On Tuesday, the Baltimore Ravens assigned the non-exclusive franchise tag to quarterback Lamar Jackson, guaranteeing him $32.4 million for the 2023 season but also opening the door for him to negotiate with other teams.
Jackson, who serves as his own agent, can’t officially talk to rival clubs until the new league year begins on March 15. But a number of NFL teams have already declared themselves out of the Lamar sweepstakes, signaling a surprisingly tepid market for a 26-year-old with an MVP award on his résumé.
Can the Ravens Retain Lamar Jackson With 3 Franchise Tags?
Thus far, reports have indicated the Falcons, Dolphins, Commanders, and Panthers are unlikely to pursue Jackson. Other teams like the Colts and Raiders could conceivably enter the fold and offer Jackson a contract that Baltimore can’t or won’t match, but that’s far from a guarantee.
Jackson is reportedly targeting a fully guaranteed contract akin to Deshaun Watson’s deal with the Browns in 2022. Cleveland sent three first-round picks and more to Houston for Watson before signing him a five-year, $230 million extension.
“And it’s like, ‘Damn, I wish they hadn’t guaranteed the whole contract,'” Ravens owner Steve Bisciotti said of Watson’s contract last year. “I don’t know that he should’ve been the first guy to get a fully guaranteed contract. To me, that’s something that is groundbreaking, and it’ll make negotiations harder with others. But it doesn’t necessarily mean that we have to play that game, you know? We shall see.”
It’s highly unlikely that Bisciotti is the only NFL owner who felt that way about Watson’s extension with Cleveland. Fully guaranteed long-term contracts aren’t something the NFL’s power brokers wanted on the table, but Watson’s deal broke the mold.
Kirk Cousins signed a fully guaranteed pact with the Vikings in 2018, but that accord was only for three years, $84 million. Early-round rookie contracts are fully guaranteed, and plenty of veterans have received one-year deals with every penny guaranteed.
However, a five- or six-year contract with no escape clauses might be a different story. If no team is willing to offer that type of deal to Jackson, and he’s unwilling to sign a non-guaranteed extension with Baltimore, the two sides could reach a stalemate.
Jackson has until July 17 to either sign an offer sheet with another club or reach a long-term agreement with the Ravens. He’ll be required to play out the 2023 campaign on the franchise tag if he doesn’t.
“There have been many instances across the league and in Baltimore when a player has been designated with the franchise tag and signed a long-term deal that same year,” Ravens general manager Eric DeCosta said in a statement this week. “We will continue to negotiate in good faith with Lamar, and we are hopeful that we can strike a long-term deal that is fair to both Lamar and the Ravens.”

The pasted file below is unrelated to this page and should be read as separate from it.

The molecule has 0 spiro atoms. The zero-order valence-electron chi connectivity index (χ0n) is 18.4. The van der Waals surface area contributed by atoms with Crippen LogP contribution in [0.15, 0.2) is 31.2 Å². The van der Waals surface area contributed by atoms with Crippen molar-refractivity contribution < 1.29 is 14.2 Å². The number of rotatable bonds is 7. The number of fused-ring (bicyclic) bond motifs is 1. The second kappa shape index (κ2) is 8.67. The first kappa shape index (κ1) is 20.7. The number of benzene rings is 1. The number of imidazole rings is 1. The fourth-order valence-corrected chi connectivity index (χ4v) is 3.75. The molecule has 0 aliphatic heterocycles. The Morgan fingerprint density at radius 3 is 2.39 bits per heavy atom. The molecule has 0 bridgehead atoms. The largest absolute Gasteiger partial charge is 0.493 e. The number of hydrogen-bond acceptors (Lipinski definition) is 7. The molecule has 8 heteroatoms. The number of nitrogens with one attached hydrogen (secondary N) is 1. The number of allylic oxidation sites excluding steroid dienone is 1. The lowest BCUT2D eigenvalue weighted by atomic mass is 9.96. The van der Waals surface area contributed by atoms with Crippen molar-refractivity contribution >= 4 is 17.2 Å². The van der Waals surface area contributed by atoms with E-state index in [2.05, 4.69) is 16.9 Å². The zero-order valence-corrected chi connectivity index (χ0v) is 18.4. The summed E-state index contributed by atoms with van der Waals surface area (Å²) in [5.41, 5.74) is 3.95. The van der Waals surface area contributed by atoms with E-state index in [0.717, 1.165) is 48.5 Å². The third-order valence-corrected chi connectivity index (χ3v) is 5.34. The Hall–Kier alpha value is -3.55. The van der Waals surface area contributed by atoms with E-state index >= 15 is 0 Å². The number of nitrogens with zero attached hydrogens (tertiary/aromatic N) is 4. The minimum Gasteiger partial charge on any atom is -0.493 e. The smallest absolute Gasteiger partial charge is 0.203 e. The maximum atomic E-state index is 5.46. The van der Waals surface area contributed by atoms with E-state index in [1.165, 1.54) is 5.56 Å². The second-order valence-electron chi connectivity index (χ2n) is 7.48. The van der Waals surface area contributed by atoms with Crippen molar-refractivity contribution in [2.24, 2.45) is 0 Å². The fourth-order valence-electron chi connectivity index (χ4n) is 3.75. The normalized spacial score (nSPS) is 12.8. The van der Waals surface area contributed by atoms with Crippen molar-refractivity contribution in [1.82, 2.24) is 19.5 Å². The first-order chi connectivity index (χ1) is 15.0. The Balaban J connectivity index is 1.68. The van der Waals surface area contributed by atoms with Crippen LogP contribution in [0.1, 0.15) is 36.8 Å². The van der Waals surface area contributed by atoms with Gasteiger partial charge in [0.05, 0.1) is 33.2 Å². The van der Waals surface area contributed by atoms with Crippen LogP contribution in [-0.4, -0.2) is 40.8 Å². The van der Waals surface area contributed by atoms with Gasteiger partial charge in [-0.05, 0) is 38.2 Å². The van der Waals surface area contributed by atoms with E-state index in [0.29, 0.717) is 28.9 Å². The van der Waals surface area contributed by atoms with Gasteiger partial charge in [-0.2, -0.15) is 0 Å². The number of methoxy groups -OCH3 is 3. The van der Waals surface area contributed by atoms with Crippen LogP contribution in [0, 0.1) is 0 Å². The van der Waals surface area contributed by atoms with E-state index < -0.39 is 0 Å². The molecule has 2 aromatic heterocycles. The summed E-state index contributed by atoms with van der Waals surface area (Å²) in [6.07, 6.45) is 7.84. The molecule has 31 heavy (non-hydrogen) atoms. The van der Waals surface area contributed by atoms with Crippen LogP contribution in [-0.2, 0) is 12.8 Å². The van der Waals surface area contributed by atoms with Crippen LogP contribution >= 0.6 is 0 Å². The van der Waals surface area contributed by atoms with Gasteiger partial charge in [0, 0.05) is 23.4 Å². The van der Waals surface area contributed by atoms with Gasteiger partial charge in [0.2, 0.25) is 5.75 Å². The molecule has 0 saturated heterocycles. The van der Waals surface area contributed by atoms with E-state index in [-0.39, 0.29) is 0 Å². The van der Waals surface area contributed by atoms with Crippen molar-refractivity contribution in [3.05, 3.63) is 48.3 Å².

Depending on how Jackson plays in 2023, the Ravens could have less leverage if they want to move their quarterback next offseason. With Jackson one year closer to true unrestricted free agency, other clubs would probably be even less willing to sacrifice draft capital for the right to sign him to a fully guaranteed deal.
How Much Would Multiple Franchise Tags Cost the Ravens?
By using the non-exclusive franchise tag, Baltimore has reduced the potential cost of deploying the tag to retain Jackson again in 2024 and 2025.
If Jackson plays on the franchise tender in 2023, he’ll be due a 20% raise in 2024, then a 44% raise over that figure in 2025. All told, the Ravens would pay Jackson roughly $127 million over a three-year term.
Had Baltimore used the exclusive franchise tag, it would have been setting a baseline of $45 million in 2023. Additional tags in 2024 and 2025 would have brought the total cost to $177 million over three years, meaning the non-exclusive tag would give the Ravens approximately $50 million in financial flexibility over those seasons.
Baltimore is surely willing to pay Jackson $127 million over three years. That’s an average of only $42.3 million per season, which would rank seventh among quarterbacks and is only $2.3 million more per year than what the Giants just gave Daniel Jones.
However, three tags wouldn’t give Baltimore very much salary cap flexibility. If Jackson were to sign an extension with the Ravens, his cap charges might be artificially low for a season or two.
The franchise tag won’t offer that level of malleability. While the tender can be manipulated, Jackson would have no reason to play ball with Baltimore. He would want his tag to create as much financial distress as possible for the Ravens as a negotiating ploy.
In 2023 and 2024, that might not present much of a problem, as Jackson’s cap figure would be below $40 million in both seasons. But in 2025, his tag could approach $60 million. The NFL salary cap should be above $250 million by then, but $60 million would still represent nearly a quarter of Baltimore’s cap.
All of this, of course, assumes that no other team is willing to offer Jackson the contract he’s seeking. If that happens, Lamar could be willing to accept an extension more in line with what the Ravens are offering. But if he refuses to work out a deal with Baltimore, three franchise tags could become a viable alternative.